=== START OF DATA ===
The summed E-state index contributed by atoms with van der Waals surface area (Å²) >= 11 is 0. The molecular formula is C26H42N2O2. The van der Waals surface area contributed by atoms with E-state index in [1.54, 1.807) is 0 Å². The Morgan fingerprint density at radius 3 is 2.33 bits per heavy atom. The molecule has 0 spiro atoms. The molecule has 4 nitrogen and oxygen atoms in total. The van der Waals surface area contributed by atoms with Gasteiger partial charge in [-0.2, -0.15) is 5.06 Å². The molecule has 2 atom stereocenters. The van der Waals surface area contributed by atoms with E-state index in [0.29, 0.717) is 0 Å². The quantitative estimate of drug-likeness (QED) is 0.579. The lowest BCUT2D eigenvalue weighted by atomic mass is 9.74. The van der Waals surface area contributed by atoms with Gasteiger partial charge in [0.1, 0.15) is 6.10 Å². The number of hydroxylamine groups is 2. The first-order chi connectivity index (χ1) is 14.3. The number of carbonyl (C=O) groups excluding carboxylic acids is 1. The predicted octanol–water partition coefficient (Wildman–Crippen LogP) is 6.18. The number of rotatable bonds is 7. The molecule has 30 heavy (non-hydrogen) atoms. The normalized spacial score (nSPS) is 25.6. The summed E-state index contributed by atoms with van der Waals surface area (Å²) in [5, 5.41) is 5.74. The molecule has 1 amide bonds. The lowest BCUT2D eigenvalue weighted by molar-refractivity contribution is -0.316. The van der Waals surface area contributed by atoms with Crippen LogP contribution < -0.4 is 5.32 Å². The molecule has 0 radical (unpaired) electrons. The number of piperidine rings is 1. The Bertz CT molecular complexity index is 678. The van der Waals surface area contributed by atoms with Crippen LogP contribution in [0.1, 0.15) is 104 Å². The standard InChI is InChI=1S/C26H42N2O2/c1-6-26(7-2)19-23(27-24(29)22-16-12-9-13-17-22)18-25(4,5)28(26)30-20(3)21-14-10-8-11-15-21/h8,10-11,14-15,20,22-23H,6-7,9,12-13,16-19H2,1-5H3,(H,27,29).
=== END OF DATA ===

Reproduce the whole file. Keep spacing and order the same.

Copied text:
The summed E-state index contributed by atoms with van der Waals surface area (Å²) >= 11 is 0. The molecular formula is C26H42N2O2. The van der Waals surface area contributed by atoms with E-state index in [1.54, 1.807) is 0 Å². The Morgan fingerprint density at radius 3 is 2.33 bits per heavy atom. The molecule has 0 spiro atoms. The molecule has 4 nitrogen and oxygen atoms in total. The van der Waals surface area contributed by atoms with Gasteiger partial charge in [-0.2, -0.15) is 5.06 Å². The molecule has 2 atom stereocenters. The van der Waals surface area contributed by atoms with E-state index in [0.29, 0.717) is 0 Å². The quantitative estimate of drug-likeness (QED) is 0.579. The lowest BCUT2D eigenvalue weighted by atomic mass is 9.74. The van der Waals surface area contributed by atoms with Gasteiger partial charge in [0.1, 0.15) is 6.10 Å². The number of hydroxylamine groups is 2. The first-order chi connectivity index (χ1) is 14.3. The number of carbonyl (C=O) groups excluding carboxylic acids is 1. The predicted octanol–water partition coefficient (Wildman–Crippen LogP) is 6.18. The number of rotatable bonds is 7. The molecule has 30 heavy (non-hydrogen) atoms. The normalized spacial score (nSPS) is 25.6. The summed E-state index contributed by atoms with van der Waals surface area (Å²) in [5, 5.41) is 5.74. The molecule has 1 amide bonds. The lowest BCUT2D eigenvalue weighted by molar-refractivity contribution is -0.316. The van der Waals surface area contributed by atoms with Crippen LogP contribution < -0.4 is 5.32 Å². The molecule has 0 radical (unpaired) electrons. The number of piperidine rings is 1. The Bertz CT molecular complexity index is 678. The van der Waals surface area contributed by atoms with Crippen LogP contribution in [0.1, 0.15) is 104 Å². The standard InChI is InChI=1S/C26H42N2O2/c1-6-26(7-2)19-23(27-24(29)22-16-12-9-13-17-22)18-25(4,5)28(26)30-20(3)21-14-10-8-11-15-21/h8,10-11,14-15,20,22-23H,6-7,9,12-13,16-19H2,1-5H3,(H,27,29).